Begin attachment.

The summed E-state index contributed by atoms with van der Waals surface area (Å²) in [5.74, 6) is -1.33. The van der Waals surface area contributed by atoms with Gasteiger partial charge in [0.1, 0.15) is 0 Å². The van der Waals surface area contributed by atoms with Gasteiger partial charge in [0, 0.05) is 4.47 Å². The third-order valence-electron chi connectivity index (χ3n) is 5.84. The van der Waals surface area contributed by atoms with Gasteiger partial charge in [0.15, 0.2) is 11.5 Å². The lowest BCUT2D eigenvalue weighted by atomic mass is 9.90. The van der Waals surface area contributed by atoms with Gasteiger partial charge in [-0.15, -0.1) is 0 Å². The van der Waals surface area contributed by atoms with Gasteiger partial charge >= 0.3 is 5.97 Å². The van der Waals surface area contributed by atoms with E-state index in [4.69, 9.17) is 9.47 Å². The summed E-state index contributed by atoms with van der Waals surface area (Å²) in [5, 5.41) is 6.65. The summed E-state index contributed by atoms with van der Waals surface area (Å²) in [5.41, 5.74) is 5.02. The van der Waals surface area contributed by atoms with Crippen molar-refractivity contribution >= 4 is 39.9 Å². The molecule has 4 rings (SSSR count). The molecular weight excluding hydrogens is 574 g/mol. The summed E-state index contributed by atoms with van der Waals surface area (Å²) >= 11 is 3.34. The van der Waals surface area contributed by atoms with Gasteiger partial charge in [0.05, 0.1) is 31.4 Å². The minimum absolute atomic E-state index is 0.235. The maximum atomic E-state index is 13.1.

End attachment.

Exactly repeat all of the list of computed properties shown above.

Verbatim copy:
The summed E-state index contributed by atoms with van der Waals surface area (Å²) in [5.74, 6) is -1.33. The van der Waals surface area contributed by atoms with Gasteiger partial charge in [0.1, 0.15) is 0 Å². The van der Waals surface area contributed by atoms with Gasteiger partial charge in [0, 0.05) is 4.47 Å². The third-order valence-electron chi connectivity index (χ3n) is 5.84. The van der Waals surface area contributed by atoms with Gasteiger partial charge in [0.15, 0.2) is 11.5 Å². The lowest BCUT2D eigenvalue weighted by atomic mass is 9.90. The van der Waals surface area contributed by atoms with Gasteiger partial charge in [-0.15, -0.1) is 0 Å². The van der Waals surface area contributed by atoms with Gasteiger partial charge >= 0.3 is 5.97 Å². The van der Waals surface area contributed by atoms with E-state index in [4.69, 9.17) is 9.47 Å². The summed E-state index contributed by atoms with van der Waals surface area (Å²) in [5, 5.41) is 6.65. The summed E-state index contributed by atoms with van der Waals surface area (Å²) in [5.41, 5.74) is 5.02. The van der Waals surface area contributed by atoms with Crippen molar-refractivity contribution >= 4 is 39.9 Å². The molecule has 4 rings (SSSR count). The molecular weight excluding hydrogens is 574 g/mol. The summed E-state index contributed by atoms with van der Waals surface area (Å²) >= 11 is 3.34. The van der Waals surface area contributed by atoms with Gasteiger partial charge in [0.05, 0.1) is 31.4 Å². The minimum absolute atomic E-state index is 0.235. The maximum atomic E-state index is 13.1.